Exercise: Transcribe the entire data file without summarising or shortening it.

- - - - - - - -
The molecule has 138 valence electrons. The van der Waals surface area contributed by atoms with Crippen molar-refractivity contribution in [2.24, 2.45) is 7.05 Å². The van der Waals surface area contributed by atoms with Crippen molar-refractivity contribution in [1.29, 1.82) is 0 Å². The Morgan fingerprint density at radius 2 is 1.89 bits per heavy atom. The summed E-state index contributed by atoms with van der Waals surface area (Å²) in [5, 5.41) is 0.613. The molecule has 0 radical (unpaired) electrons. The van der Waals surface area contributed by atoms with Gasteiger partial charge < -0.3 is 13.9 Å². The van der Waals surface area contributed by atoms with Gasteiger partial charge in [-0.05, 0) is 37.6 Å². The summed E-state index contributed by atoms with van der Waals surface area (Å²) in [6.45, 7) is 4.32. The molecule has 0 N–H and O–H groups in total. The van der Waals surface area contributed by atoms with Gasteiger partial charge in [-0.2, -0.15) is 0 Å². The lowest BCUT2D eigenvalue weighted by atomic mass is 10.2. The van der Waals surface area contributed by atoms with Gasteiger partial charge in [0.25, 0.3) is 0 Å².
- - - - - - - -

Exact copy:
The molecule has 138 valence electrons. The van der Waals surface area contributed by atoms with Crippen molar-refractivity contribution in [2.24, 2.45) is 7.05 Å². The van der Waals surface area contributed by atoms with Crippen molar-refractivity contribution in [1.29, 1.82) is 0 Å². The Morgan fingerprint density at radius 2 is 1.89 bits per heavy atom. The summed E-state index contributed by atoms with van der Waals surface area (Å²) in [5, 5.41) is 0.613. The molecule has 0 radical (unpaired) electrons. The van der Waals surface area contributed by atoms with Gasteiger partial charge < -0.3 is 13.9 Å². The van der Waals surface area contributed by atoms with Gasteiger partial charge in [-0.05, 0) is 37.6 Å². The summed E-state index contributed by atoms with van der Waals surface area (Å²) in [6.45, 7) is 4.32. The molecule has 0 N–H and O–H groups in total. The van der Waals surface area contributed by atoms with Gasteiger partial charge in [-0.2, -0.15) is 0 Å². The lowest BCUT2D eigenvalue weighted by atomic mass is 10.2. The van der Waals surface area contributed by atoms with Gasteiger partial charge in [0.25, 0.3) is 0 Å².